‘Let UK agriculture compete’

An influential group of agriculturalists and farmers has called on the government to take immediate steps to improve the competitiveness of UK agriculture.

The Commercial Farmers Group has published a short paper, Let UK Agriculture Compete, which says the government should be more concerned about the decline in British farming’s competitiveness.

DEFRA’s own Total Factor Productivity figures show agricultural productivity in the UK does not appear to be keeping up with improvements in many other EU member states or the USA.

A report published last month showed agricultural productivity in the UK is broadly only two-thirds of the US level.

The government is currently consulting on how to make the industry more resilient and competitive, but the CFG says some of the answers are “manifestly clear” now and policy should be changed very quickly.

The report identifies three main areas where UK farmers are probably at a disadvantage. These relate to research and development, the future development of the CAP and education, training and skills.


On the subject of the CAP, the CFG says that policy changes from 2013 are likely to impact significantly on farm profitability.

It points out political support for the CAP is still strong, but it is weakening under financial pressures and the move towards payments linked to the environment has at times hindered competitiveness.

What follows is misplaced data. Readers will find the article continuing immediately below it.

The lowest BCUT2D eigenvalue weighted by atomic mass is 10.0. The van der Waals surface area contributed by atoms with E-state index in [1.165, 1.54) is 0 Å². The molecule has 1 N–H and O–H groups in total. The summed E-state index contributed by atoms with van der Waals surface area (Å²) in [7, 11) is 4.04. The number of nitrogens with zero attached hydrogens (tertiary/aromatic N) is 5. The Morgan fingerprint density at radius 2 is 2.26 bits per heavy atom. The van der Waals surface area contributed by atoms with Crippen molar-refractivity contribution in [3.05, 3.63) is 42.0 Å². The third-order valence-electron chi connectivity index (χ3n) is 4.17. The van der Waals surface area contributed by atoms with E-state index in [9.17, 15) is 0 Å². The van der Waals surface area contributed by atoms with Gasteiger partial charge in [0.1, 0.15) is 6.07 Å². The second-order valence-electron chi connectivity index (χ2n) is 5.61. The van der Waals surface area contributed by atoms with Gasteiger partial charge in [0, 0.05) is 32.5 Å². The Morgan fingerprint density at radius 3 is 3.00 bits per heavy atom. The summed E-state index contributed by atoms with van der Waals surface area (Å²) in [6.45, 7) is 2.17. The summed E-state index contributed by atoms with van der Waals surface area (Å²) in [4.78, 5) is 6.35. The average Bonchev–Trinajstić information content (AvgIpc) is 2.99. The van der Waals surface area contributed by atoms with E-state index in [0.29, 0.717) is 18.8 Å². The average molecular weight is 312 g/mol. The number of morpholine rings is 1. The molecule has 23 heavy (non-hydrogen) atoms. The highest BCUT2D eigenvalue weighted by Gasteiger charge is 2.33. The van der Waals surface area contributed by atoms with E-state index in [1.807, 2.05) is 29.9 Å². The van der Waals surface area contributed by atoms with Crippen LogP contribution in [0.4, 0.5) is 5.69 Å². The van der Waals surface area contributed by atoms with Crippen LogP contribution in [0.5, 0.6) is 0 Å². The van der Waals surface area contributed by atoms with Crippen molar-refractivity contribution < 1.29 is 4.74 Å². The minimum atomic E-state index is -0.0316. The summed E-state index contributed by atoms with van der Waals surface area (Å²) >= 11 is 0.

It suggests that if direct payments to farmers have to be reduced it must apply across the World, not only Europe, and the reduction must take place over a number of years.

The environmental objectives of Pillar 2 funding should also be rebalanced so they are more flexible and administrative costs are reduced, it says.

Research and development

Lack of funding for research and development is highlighted as another area of concern.

It suggests there needs to be a coordinated approach to food security across government departments and a cultural shift so that the focus of research is on solving the future challenges facing the industry.

Education and training

Another priority area identified in the report is how to raise the levels of education and training in farming.

Several colleges teaching agriculture and related subjects have closed and there has been a plethora of confused initiatives on agricultural training and skills, says the CFG.

The paper says that government and the industry should work with education and training providers to develop a unified qualifications framework for the industry which incorporates and encourages continuing professional development (CPD) recognition.

You can read the paper and add your own comments and thoughts on the forums.